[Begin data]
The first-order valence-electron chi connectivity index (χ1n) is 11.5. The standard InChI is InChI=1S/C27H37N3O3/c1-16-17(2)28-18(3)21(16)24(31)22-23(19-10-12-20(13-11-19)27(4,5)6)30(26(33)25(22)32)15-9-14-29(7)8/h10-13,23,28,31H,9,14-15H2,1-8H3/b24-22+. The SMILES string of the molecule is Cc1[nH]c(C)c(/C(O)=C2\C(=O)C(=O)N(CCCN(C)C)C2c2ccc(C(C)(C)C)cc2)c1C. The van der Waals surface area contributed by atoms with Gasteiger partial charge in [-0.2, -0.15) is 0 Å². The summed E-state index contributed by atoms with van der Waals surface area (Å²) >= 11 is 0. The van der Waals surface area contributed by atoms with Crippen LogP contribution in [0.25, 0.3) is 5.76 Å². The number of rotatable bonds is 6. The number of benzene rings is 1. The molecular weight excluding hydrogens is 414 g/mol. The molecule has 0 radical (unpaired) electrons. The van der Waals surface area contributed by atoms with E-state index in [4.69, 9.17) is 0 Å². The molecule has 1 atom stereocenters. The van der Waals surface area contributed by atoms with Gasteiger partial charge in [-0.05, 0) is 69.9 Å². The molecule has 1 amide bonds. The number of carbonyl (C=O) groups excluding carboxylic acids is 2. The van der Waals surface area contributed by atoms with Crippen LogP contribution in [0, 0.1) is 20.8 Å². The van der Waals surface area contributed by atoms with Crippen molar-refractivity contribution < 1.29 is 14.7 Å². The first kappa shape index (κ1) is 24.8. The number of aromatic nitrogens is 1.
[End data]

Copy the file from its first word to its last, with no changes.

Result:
The first-order valence-electron chi connectivity index (χ1n) is 11.5. The standard InChI is InChI=1S/C27H37N3O3/c1-16-17(2)28-18(3)21(16)24(31)22-23(19-10-12-20(13-11-19)27(4,5)6)30(26(33)25(22)32)15-9-14-29(7)8/h10-13,23,28,31H,9,14-15H2,1-8H3/b24-22+. The SMILES string of the molecule is Cc1[nH]c(C)c(/C(O)=C2\C(=O)C(=O)N(CCCN(C)C)C2c2ccc(C(C)(C)C)cc2)c1C. The van der Waals surface area contributed by atoms with Gasteiger partial charge in [-0.2, -0.15) is 0 Å². The summed E-state index contributed by atoms with van der Waals surface area (Å²) >= 11 is 0. The van der Waals surface area contributed by atoms with Crippen LogP contribution in [0.25, 0.3) is 5.76 Å². The number of rotatable bonds is 6. The number of benzene rings is 1. The molecular weight excluding hydrogens is 414 g/mol. The molecule has 0 radical (unpaired) electrons. The van der Waals surface area contributed by atoms with E-state index in [4.69, 9.17) is 0 Å². The molecule has 1 atom stereocenters. The van der Waals surface area contributed by atoms with Gasteiger partial charge in [-0.05, 0) is 69.9 Å². The molecule has 1 amide bonds. The number of carbonyl (C=O) groups excluding carboxylic acids is 2. The van der Waals surface area contributed by atoms with Crippen LogP contribution in [0, 0.1) is 20.8 Å². The van der Waals surface area contributed by atoms with Crippen molar-refractivity contribution < 1.29 is 14.7 Å². The first kappa shape index (κ1) is 24.8. The number of aromatic nitrogens is 1.